## Monday, June 8

09:00 - 09:20 |
Opening |

09:20 - 10:00 |
Sabine Van Huffel: The Power Of Low Rank and Tensor Approximations in Smart Diagnostics |

10:00 - 10:40 |
Lieven De Lathauwer: From tensor decomposition to coupled matrix/tensor decompositions |

10:40 - 11:10 |
Coffee Break |

11:10 - 11:50 |
Ivan Oseledets: Low-rank approximation of matrices and tensors: new application areas? |

11:50 - 12:30 |
Lek-Heng Lim: Structured Matrix Computations via Tensor Decompositions |

12:30 - 14:30 |
Lunch |

14:30 - 15:10 |
Markus Bachmayr: Adaptive Low-Rank Solvers for High-Dimensional Operator Equations |

15:10 - 15:50 |
Christoph Schwab: Quantized Tensor FEM for Elliptic Boundary Value Problems |

15:50 - 16:20 |
Coffee Break |

16:20 - 17.00 |
Jonas Ballani: Hierarchical tensor approximation of parameter - dependent PDEs |

## Tuesday, June 9

09:20 - 10:00 |
Holger Rauhut: Low rank matrix and tensor recovery |

10:00 - 10:40 |
Konstatin Usevich: Quasi-Hankel low-rank matrix completion: a convex relaxation |

10:40 - 11:10 |
Coffee Break |

11:10 - 11:50 |
Reinhold Schneider: Convex optimization for hierarchical tensor representations and tensor network states |

11:50 - 12:30 |
Lars Grasedyck: Parallel Tensor Sampling in Hierarchical Low Rank Formats |

12:30 - 14:30 |
Lunch |

14:30 - 15:10 |
Shuzhong Zhang: On CP-Rank Approximation and Low CP-Rank Tensor Completion |

15:10 - 15:50 |
Yuji Nakatsukasa: Finding a low-rank basis in a matrix subspace |

15:50 - 16:20 |
Coffee Break |

16:20 - 17.00 |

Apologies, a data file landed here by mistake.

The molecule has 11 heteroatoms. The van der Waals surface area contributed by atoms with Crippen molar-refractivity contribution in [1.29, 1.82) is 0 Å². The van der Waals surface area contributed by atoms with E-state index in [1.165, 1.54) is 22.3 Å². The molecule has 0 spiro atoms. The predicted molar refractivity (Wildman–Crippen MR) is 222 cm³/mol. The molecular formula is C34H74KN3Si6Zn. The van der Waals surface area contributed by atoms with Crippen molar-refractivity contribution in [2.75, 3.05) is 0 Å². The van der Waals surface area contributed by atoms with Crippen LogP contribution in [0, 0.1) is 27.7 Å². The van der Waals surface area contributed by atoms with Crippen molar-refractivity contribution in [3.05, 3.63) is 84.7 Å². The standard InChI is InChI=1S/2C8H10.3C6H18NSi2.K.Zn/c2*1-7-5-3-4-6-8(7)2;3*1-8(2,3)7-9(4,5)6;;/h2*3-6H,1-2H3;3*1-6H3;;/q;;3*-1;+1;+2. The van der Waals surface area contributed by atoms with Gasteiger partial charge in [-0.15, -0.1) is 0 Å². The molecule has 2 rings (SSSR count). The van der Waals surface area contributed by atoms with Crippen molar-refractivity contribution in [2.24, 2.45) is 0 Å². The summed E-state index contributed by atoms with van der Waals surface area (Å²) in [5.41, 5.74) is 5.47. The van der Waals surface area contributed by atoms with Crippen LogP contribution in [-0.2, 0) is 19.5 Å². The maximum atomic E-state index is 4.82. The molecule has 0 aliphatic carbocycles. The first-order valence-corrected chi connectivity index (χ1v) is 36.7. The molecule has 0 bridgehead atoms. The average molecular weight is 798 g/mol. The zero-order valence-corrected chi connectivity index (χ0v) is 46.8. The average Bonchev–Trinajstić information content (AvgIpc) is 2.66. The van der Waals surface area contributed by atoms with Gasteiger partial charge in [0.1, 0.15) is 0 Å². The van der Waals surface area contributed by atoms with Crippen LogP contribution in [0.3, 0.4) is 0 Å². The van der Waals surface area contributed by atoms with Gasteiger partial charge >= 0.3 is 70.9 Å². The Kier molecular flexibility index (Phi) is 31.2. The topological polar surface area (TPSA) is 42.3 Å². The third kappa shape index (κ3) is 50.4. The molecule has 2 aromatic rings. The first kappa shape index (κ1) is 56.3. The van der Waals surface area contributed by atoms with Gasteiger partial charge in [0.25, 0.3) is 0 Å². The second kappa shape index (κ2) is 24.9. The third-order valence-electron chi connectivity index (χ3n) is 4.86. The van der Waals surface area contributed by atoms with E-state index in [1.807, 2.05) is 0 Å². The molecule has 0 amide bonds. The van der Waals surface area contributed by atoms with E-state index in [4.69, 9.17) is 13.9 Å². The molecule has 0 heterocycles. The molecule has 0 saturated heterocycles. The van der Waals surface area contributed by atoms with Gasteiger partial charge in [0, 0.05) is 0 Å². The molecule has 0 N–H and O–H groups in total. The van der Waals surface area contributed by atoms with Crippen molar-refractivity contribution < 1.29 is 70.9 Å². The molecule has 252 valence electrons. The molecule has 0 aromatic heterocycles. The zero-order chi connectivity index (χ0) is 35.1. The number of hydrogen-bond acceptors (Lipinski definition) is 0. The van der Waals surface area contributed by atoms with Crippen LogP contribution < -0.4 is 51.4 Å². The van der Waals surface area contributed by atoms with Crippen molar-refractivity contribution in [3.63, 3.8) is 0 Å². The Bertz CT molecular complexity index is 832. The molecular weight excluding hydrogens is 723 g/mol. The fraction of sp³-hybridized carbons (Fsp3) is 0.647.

Ivan Markovsky: System identification in the behavioral setting: A structured low-rank approximation approach |

17:00 - |
Poster Session |

## Wednesday, June 10

09:20 - 10:00 |
Joseph Landsberg: Abelian tensors |

10:00 - 10:40 |
Martin J. Mohlenkamp: The Optimization Landscape for Fitting a Rank-2 Tensor |

10:40 - 11:10 |
Coffee Break |

11:10 - 11:50 |
Wolfgang Hackbusch: Interconnection of tensor spectra and tensor ranks |

11:50 - 12:30 |
Corinna Kollath: Using the matrix product state formalism to investigate non-equilibrium situation in cold atomic gases |

12:30 - 20:00 |
Lunch & Excursion |

20:00 |
- Dinner |

## Thursday, June 11

09:20 - 10:00 |
Yousef Saad: Computing Approximate Spectral Densities with Applications |

10:00 - 10:40 |
Inderjit S. Dhillon: Bilinear Prediction using Low Rank Models |

10:40 - 11:10 |
Coffee break |

11:10 - 11:50 |
Maryam Fazel: Variational Gram functions: convex analysis and optimization |

11:50 - 12:30 |
Nicolas Gillis: Geometric Aspects of Nonnegative Matrix Factorization |

12:30 - 14:30 |
Lunch |

14:30 - 15:10 |
Bamdev Mishra: Riemannian preconditioning |

15:10 - 15:50 |
Bart Vandereycken: Preconditioned Low-Rank Riemannian Optimization for Operators with Tensor Product Structure |